6
votes

I am writing a small software program to teach non-English-speaking kids English Alphabets from A to Z. Is there any list of simple English words which begin with each letter?

For example Apple for "A", Black or Blue or Blackboard for "B", Zebra for "Z", Snake for "S", etc?

Is there any book for teaching the English alphabet to non-English-speaking kids so I can borrow a list of words for every letter?


I found this list, But some words seem strange and unfamiliar to kindergarten kids. Do you have a better recommendation?

  • A - Apple
  • B - Ball
  • C - Cat
  • D - Dog
  • E - Egg
  • F - Fan
  • G - Goat
  • H - Hand
  • I - Indian
  • J - Jam
  • K - King
  • L - Lamp
  • M - Man
  • N - Nurse
  • O - Owl
  • P - Pizza
  • Q - Queen
  • R - Rail
  • S - Sun
  • T - Tiger
  • U - Umbrella
  • V - Vase
  • W - Woman
  • X - Box
  • Y - Yard
  • Z - Zoo
  • 3
    There's the old one that goes...A for 'orses, B's for 'oney, and so on (I can't remember much of the rest, sadly; can anyone help?) but that probably isn't quite what you had in mind... – Brian Hooper Dec 18 '10 at 10:30
  • Which words would you like to replace most? The vast majority seems perfectly okay to me. The strangest on the list is probably "fan" (I would go with "fire" or "foot"), and perhaps "rail" (too many meanings, I'd take "rain"), but the rest actually looks fine for an ESL children's book. Also, as far as your suggestions go, I would actually prefer "ball" over "blackboard" (too long) and "blue" (too abstract + possible color-blindness issues). "Snake" is not bad, but "sun" is more familiar to everyone (and again, shorter). – RegDwigнt Dec 18 '10 at 11:49
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    If at all this is a question for this website, it ought to be community wiki, I think. – ShreevatsaR Dec 18 '10 at 11:50
  • 1
    Also, "I for Indian" is a bit… whichever meaning of "Indian" you mean. :p – ShreevatsaR Dec 18 '10 at 11:50
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    After thinking about it for a while, I still don't know whether the question should be CW, but I am fairly certain that the best answer would be a community-edited one, listing 2–3 words per letter. – RegDwigнt Dec 18 '10 at 13:01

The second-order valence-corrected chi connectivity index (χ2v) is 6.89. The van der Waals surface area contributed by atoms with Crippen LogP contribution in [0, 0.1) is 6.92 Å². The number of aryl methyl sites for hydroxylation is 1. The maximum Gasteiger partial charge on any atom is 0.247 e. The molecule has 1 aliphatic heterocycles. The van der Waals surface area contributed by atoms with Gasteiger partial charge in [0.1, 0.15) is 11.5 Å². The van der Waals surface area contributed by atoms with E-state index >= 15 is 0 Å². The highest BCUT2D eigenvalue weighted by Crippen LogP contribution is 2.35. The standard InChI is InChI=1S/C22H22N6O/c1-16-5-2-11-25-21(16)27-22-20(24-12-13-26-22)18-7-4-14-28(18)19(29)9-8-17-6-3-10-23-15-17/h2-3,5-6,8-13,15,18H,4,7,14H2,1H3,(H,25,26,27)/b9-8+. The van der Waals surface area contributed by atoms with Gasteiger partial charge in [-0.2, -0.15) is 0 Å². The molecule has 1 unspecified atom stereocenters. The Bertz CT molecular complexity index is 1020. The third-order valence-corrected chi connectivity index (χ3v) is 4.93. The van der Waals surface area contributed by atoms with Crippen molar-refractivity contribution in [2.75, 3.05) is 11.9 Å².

8
votes

This is a community-edited answer that anyone with more than 100 reps can improve. The sublist for each letter is sorted alphabetically, with the word used by the NATO Phonetic Alphabet for that letter set in bold. Judge for yourself which word best suits your purposes.

  • X is for Box? Try X is for X-ray or X is for Xylophone instead. Also not keen on I is for Indian. How about I is for Ice Cream? Y is for Yacht, Yak or Yo-yo? And as it's nearly Christmas, R is for Reindeer or Robin! – chimp Dec 18 '10 at 12:21
  • I was thinking about ice cream myself (it even had to do with the question at hand), but I came to the conclusion that it wouldn't be a perfect fit as it is two words. – RegDwigнt Dec 18 '10 at 12:35
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    I would suggest that any additions adhere to the following rules: 1) a noun, 2) as common as possible, 3) not abstract, can be easily pictured, 4) as short as possible (I think even mountain is too long, let alone xylophone). To sum it up: think of the children! – RegDwigнt Dec 18 '10 at 15:47
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    Added two I remember from my childhood. :p I seem to recall that every alphabet book had "xylophone"; we seemed to manage… and inferred that words from X were rare, if they had to use such a long word. :-) – ShreevatsaR Dec 18 '10 at 16:19
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    @ShreevatsaR: same here! The only other true x-words would probably be more obscure to kids: xenophobia, xenon, and some organic chemical compounds. While the words should be ideally short, it's also nice to have the occasional big word that is fun for the kids to pronounce. I think I recall our class being excited when we got to x for xylophone! My y-word was also yacht. This list is as good as it gets. But "I" for Indian?! That's kinda horrible. Ink is a nice alternative... – Jimi Oke Dec 18 '10 at 16:27
1
vote

The NATO phonetic alphabet was designed for universal understanding and differentiation of letters. While maybe not the ideal pedagogical tool, it is near universal and very often partially known (especially the first few letters).

  • Plus its an excellent conversation piece, but I'm not adding that as an argument. – MPelletier Nov 25 '11 at 19:48

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